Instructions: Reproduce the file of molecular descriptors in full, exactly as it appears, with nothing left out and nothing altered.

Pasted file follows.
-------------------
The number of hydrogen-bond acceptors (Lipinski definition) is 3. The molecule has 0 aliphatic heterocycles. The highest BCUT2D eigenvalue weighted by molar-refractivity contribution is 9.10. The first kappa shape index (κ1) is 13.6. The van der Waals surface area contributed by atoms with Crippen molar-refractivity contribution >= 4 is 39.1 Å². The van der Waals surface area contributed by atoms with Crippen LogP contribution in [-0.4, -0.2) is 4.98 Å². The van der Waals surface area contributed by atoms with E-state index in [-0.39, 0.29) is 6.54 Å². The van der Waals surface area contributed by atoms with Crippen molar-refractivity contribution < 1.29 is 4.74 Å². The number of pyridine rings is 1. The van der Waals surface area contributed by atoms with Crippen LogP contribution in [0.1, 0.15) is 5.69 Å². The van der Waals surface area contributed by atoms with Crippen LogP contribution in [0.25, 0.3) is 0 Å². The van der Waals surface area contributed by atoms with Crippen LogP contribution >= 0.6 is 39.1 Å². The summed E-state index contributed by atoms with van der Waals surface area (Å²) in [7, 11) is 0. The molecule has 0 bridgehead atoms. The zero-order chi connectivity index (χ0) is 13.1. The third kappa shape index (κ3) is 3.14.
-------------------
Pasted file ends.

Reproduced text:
The number of hydrogen-bond acceptors (Lipinski definition) is 3. The molecule has 0 aliphatic heterocycles. The highest BCUT2D eigenvalue weighted by molar-refractivity contribution is 9.10. The first kappa shape index (κ1) is 13.6. The van der Waals surface area contributed by atoms with Crippen molar-refractivity contribution >= 4 is 39.1 Å². The van der Waals surface area contributed by atoms with Crippen LogP contribution in [-0.4, -0.2) is 4.98 Å². The van der Waals surface area contributed by atoms with E-state index in [-0.39, 0.29) is 6.54 Å². The van der Waals surface area contributed by atoms with Crippen molar-refractivity contribution < 1.29 is 4.74 Å². The number of pyridine rings is 1. The van der Waals surface area contributed by atoms with Crippen LogP contribution in [0.1, 0.15) is 5.69 Å². The van der Waals surface area contributed by atoms with Crippen LogP contribution in [0.25, 0.3) is 0 Å². The van der Waals surface area contributed by atoms with Crippen LogP contribution >= 0.6 is 39.1 Å². The summed E-state index contributed by atoms with van der Waals surface area (Å²) in [7, 11) is 0. The molecule has 0 bridgehead atoms. The zero-order chi connectivity index (χ0) is 13.1. The third kappa shape index (κ3) is 3.14.